Scientists at The Scripps Research Institute (TSRI) have caught a cancer-causing mutation in the act.
Eros Lazzerini Denchi (above) of The Scripps Research Institute co-led the study with Agnel Sfeir of New York University School of Medicine.
A new study shows how a gene mutation found in several human cancers, including leukemia, gliomas and melanoma, promotes the growth of aggressive tumors.
“We’ve found the mechanism through which this mutation leads to a scrambling of the genome,” said TSRI Associate Professor Eros Lazzerini Denchi, who co-led the study with Agnel Sfeir of New York University (NYU) School of Medicine. “That’s when you get really massive tumors.”
The research, published May 26, 2016 by the journal Cell Reports, also suggests a possible way to kill these kinds of tumors by targeting an important enzyme.
A Puzzling Finding
The researchers investigated mutations in a gene that codes for the protein POT1. This protein normally forms a protective cap around the ends of chromosomes (called telomeres), stopping cell machinery from mistakenly damaging the DNA there and causing harmful mutations.
POT1 is so critical that cells without functional POT1 would rather die than pass on POT1 mutations. Stress in these cells leads to the activation of an enzyme, called ATR, that triggers programmed cell death.
Knowing this, scientists in recent years were surprised to find recurrent mutations affecting POT1 in several human cancers, including leukemia and melanoma.
“Somehow those cells found a way to survive—and thrive,” said Lazzerini Denchi. “We thought that if we could understand how that happens, maybe we could find a way to kills those cells.”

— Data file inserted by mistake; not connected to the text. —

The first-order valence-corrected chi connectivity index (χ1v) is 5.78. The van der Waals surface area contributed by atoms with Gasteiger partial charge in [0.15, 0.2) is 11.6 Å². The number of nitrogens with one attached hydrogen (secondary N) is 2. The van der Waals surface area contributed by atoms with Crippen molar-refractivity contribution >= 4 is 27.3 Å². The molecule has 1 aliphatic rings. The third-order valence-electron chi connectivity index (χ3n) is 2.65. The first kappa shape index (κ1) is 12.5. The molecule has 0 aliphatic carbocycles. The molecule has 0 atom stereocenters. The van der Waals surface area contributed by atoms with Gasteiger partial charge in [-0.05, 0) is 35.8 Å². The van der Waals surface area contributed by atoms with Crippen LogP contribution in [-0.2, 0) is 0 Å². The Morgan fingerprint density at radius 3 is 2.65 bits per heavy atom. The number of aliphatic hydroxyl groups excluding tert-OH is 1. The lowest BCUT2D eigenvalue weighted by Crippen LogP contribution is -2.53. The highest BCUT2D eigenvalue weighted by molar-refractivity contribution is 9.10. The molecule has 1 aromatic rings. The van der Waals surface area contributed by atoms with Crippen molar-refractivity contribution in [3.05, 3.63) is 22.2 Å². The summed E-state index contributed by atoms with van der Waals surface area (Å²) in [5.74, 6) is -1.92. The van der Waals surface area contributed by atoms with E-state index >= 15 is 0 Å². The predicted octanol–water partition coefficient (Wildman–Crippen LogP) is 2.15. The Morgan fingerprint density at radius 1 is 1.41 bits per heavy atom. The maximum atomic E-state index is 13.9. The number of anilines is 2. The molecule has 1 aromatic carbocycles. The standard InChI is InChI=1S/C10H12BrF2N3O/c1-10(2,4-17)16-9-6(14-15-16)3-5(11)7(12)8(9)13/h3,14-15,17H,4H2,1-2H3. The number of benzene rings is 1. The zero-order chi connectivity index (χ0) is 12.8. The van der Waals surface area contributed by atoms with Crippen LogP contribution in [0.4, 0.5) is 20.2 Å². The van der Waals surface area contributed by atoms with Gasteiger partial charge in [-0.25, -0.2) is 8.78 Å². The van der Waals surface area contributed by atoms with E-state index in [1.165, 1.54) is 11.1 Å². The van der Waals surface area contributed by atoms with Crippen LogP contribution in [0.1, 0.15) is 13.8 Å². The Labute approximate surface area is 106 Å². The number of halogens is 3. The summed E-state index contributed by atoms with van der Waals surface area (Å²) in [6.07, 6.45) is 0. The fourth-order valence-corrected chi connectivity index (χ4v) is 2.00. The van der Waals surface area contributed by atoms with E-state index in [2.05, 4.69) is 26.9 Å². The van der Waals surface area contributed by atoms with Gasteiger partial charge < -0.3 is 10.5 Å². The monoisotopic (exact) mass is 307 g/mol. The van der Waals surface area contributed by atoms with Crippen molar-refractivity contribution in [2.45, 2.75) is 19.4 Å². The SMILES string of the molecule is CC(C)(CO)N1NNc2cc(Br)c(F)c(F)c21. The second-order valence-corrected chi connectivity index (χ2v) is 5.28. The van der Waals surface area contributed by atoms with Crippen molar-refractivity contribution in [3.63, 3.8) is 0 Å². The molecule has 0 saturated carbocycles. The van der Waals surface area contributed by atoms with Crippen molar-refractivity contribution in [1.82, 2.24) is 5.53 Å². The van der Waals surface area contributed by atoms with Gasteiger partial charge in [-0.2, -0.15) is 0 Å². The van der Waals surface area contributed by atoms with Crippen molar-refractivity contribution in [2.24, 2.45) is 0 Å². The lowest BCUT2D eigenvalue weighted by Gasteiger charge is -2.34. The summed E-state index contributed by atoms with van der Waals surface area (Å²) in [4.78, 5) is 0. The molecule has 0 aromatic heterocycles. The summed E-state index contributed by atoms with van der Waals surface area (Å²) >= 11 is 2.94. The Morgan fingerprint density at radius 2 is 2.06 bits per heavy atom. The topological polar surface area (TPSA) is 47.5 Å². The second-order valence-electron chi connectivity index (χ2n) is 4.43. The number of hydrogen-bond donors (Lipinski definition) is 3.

It Takes Two to Tango
Using a mouse model, the researchers found that mutations in POT1 lead to cancer when combined with a mutation in a gene called p53.
“The cells no longer have the mechanism for dying, and mice develop really aggressive thymic lymphomas,” said Lazzerini Denchi.
P53, a well-known tumor suppressor gene, is a cunning accomplice. When mutated, it overrides the protective cell death response initiated by ATR. Then, without POT1 creating a protective cap, the chromosomes are fused together and the DNA is rearranged, driving the accumulation of even more mutations. These mutant cells go on to proliferate and become aggressive tumors.
The findings led the team to consider a new strategy for killing these tumors.
Scientists know that all cells—even cancer cells—will die if they have no ATR. Since tumors with mutant POT1 already have low ATR levels, the researchers think a medicine that knocks out the remaining ATR could kill tumors without affecting healthy cells. “This study shows that by looking at basic biological questions, we can potentially find new ways to treat cancer,” said Lazzerini Denchi.
The researchers plan to investigate this new therapeutic approach in future studies.